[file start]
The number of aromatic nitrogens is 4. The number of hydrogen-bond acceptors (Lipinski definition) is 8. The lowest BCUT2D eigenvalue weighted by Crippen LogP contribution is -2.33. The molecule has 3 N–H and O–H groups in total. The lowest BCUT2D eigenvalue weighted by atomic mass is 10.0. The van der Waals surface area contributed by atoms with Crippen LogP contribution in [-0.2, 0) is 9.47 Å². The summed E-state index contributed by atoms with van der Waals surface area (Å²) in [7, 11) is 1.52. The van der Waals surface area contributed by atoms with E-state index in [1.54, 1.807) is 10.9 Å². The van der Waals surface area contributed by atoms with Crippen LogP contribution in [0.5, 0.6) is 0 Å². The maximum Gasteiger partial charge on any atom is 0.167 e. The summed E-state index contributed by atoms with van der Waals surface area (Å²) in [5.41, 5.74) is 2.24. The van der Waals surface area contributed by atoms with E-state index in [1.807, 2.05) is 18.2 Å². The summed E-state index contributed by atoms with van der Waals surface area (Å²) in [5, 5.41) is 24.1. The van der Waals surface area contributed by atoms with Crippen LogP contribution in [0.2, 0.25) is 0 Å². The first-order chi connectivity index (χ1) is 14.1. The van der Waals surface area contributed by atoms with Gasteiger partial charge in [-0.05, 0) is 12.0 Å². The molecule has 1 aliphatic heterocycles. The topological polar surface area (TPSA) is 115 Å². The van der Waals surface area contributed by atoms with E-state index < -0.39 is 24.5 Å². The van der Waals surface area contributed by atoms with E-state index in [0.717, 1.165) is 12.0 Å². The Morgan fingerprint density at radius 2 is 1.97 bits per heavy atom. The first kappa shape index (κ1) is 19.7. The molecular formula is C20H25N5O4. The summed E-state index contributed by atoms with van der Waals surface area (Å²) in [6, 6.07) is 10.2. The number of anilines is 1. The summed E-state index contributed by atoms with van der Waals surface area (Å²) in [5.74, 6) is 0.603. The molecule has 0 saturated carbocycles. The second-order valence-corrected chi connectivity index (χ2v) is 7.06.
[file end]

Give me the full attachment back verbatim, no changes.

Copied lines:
The number of aromatic nitrogens is 4. The number of hydrogen-bond acceptors (Lipinski definition) is 8. The lowest BCUT2D eigenvalue weighted by Crippen LogP contribution is -2.33. The molecule has 3 N–H and O–H groups in total. The lowest BCUT2D eigenvalue weighted by atomic mass is 10.0. The van der Waals surface area contributed by atoms with Crippen LogP contribution in [-0.2, 0) is 9.47 Å². The summed E-state index contributed by atoms with van der Waals surface area (Å²) in [7, 11) is 1.52. The van der Waals surface area contributed by atoms with E-state index in [1.54, 1.807) is 10.9 Å². The van der Waals surface area contributed by atoms with Crippen LogP contribution in [0.5, 0.6) is 0 Å². The maximum Gasteiger partial charge on any atom is 0.167 e. The summed E-state index contributed by atoms with van der Waals surface area (Å²) in [5.41, 5.74) is 2.24. The van der Waals surface area contributed by atoms with E-state index in [1.807, 2.05) is 18.2 Å². The summed E-state index contributed by atoms with van der Waals surface area (Å²) in [5, 5.41) is 24.1. The van der Waals surface area contributed by atoms with Crippen LogP contribution in [0.2, 0.25) is 0 Å². The first-order chi connectivity index (χ1) is 14.1. The van der Waals surface area contributed by atoms with Gasteiger partial charge in [-0.05, 0) is 12.0 Å². The molecule has 1 aliphatic heterocycles. The topological polar surface area (TPSA) is 115 Å². The van der Waals surface area contributed by atoms with E-state index < -0.39 is 24.5 Å². The van der Waals surface area contributed by atoms with E-state index in [0.717, 1.165) is 12.0 Å². The Morgan fingerprint density at radius 2 is 1.97 bits per heavy atom. The first kappa shape index (κ1) is 19.7. The molecular formula is C20H25N5O4. The summed E-state index contributed by atoms with van der Waals surface area (Å²) in [6, 6.07) is 10.2. The number of anilines is 1. The summed E-state index contributed by atoms with van der Waals surface area (Å²) in [5.74, 6) is 0.603. The molecule has 0 saturated carbocycles. The second-order valence-corrected chi connectivity index (χ2v) is 7.06.